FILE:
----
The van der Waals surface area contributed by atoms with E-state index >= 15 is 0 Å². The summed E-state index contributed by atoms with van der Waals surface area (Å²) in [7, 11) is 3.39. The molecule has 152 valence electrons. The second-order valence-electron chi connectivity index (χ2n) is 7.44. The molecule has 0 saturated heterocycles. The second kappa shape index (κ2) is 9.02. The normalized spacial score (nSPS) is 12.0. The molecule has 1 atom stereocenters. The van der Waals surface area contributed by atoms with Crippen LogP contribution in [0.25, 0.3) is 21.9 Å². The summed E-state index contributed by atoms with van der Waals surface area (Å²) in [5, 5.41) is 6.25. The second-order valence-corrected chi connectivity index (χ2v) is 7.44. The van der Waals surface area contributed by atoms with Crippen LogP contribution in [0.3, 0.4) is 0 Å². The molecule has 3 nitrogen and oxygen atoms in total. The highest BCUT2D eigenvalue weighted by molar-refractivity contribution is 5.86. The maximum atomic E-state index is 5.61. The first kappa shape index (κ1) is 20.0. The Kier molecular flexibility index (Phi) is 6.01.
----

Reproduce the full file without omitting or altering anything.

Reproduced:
The van der Waals surface area contributed by atoms with E-state index >= 15 is 0 Å². The summed E-state index contributed by atoms with van der Waals surface area (Å²) in [7, 11) is 3.39. The molecule has 152 valence electrons. The second-order valence-electron chi connectivity index (χ2n) is 7.44. The molecule has 0 saturated heterocycles. The second kappa shape index (κ2) is 9.02. The normalized spacial score (nSPS) is 12.0. The molecule has 1 atom stereocenters. The van der Waals surface area contributed by atoms with Crippen LogP contribution in [0.25, 0.3) is 21.9 Å². The summed E-state index contributed by atoms with van der Waals surface area (Å²) in [5, 5.41) is 6.25. The second-order valence-corrected chi connectivity index (χ2v) is 7.44. The van der Waals surface area contributed by atoms with Crippen LogP contribution in [0.3, 0.4) is 0 Å². The molecule has 3 nitrogen and oxygen atoms in total. The highest BCUT2D eigenvalue weighted by molar-refractivity contribution is 5.86. The maximum atomic E-state index is 5.61. The first kappa shape index (κ1) is 20.0. The Kier molecular flexibility index (Phi) is 6.01.